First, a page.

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Unexploded Bombs Still Taking Toll in Laos

More than three decades after the end of the Indochina conflict, millions of unexploded bombs, shells and mines remain scattered throughout Laos. Hundreds of people are killed or injured by unexploded ordinance, known as UXO, every year.

Laos was the site of heavy aerial bombing and concentrated ground fighting, during the Indochina conflict, from 1964 through 1973. Fighting took place mainly over the eastern side of the country, bordering Vietnam, which hosted part of the wartime supply route to South Vietnam.

More than two-million tons of bombs were dropped on Laos during the war, making it the most heavily bombed country in history, on a per-capita basis. Thirty-five years after the end of the war, much of the country remains heavily contaminated by unexploded ordinance, says Jo Pereira, director of aid group COPE.

"In certain areas, the bombing is [was] just incredible. There are parts of Laos where there is literally no free-space. There are no areas that have not been bombed," said Pereira. "And, when you are in the villages now, you still see the evidence of that. You still see bomb craters. You still see an unbelievable amount of metal and wreckage and unexploded ordinance just lying around in villages and it's still injuring and killing people today."

Cluster bombs, or "bombies" as they are known locally, are the most commonly found UXO in Laos. More than 270 million of them were dropped. With an average failure rate of 30 percent, experts say about 80 million unexploded cluster bombs remain scattered throughout the country.

Many are buried just below the surface, making farming a potentially life-threatening activity in affected areas.

But small farmers like Ms. Xoualor have little choice but to continue farming, despite the risks.

She says she finds unexploded ordinance every time she plows. She acknowledges that farming is risky, but that she has no choice but to farm to support her family.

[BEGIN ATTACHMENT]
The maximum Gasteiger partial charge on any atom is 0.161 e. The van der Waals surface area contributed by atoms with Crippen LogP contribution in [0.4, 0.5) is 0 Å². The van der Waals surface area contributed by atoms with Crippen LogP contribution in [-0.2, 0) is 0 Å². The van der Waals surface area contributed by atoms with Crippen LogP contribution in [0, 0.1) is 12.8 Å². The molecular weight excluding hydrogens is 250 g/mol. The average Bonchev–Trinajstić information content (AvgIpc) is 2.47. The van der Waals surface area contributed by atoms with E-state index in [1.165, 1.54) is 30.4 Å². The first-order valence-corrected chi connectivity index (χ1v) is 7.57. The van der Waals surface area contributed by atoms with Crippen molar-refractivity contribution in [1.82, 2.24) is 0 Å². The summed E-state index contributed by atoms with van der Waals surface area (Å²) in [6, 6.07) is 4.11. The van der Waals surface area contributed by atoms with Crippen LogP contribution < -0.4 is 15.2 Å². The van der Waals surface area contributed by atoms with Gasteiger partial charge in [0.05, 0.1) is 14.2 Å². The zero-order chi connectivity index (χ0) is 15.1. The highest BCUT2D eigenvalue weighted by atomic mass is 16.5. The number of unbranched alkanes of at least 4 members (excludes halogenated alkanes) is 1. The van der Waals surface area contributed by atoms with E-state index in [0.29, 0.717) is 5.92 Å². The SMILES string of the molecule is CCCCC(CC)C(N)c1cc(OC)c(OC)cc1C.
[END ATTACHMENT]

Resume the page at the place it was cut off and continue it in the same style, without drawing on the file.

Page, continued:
Packed with ball barings, one cluster bomb can kill or injure many people. In early 2007, rice farmer Por Vandee and his family were farming a few miles from their village.

He says he was planting rice with his wife and three children when his son's hoe struck an UXO. When he awoke, he found out that two of his sons were dead and the other had brain injuries.

Besides farming, the most common cause of UXO accidents is scrap-metal collecting - known as the "dry crop". Scrap metal collectors earn about $5 a day, compared with the average wage of about $1 a day. But the extra money can come at a heavy cost, says Jo Pereira.

"The lure of that fund is so great in such a remote area where it is difficult to farm, where, you know, money is tight. But about half the people killed or injured every year are actually handling UXO for that reason - to either get the explosives out for fishing or to sell the metal for scrap."

As well as causing deaths and injuries, UXO is blamed for stunting economic development. Soth Phommalinh is provincial program manager for the Mine Action Group in Xieng Khouang.

"UXO contamination effects multi-development activities. For example, if one organization, it may be government or an NGO [non-governmental organization], they may have got some funding to lay some water piping for the community; but they cannot start doing it because there are many risks to dig on the ground laying water-piping," said Soth Phommalinh. "So the work cannot be done unless there is UXO clearance."

Efforts to clear Laos of unexploded ordinance were stepped up in the mid-1990's when a number of international de-mining organizations began operating in the country.

Locally trained search teams, like this all female unit in Xieng Khuang, use metal detectors to locate UXOs before a roving clearance team arrives to destroy them. Manixia has been searching for UXO for the Mine Advisory Group for a year and a half.

She says there was unexploded ordinance all around the houses and in the paddy fields of Xieng Khuang. But she says the de-mining effort will greatly improve the lives of the villagers.

Clearance work, combined with community-based educational programs, have helped reduce the number of UXO causalities in Laos from about 1,400 a year in 1975 to about 350 a year, now. But, with less that one percent of the affected land area cleared, experts say that UXO in Laos will remain a serious threat for decades to come.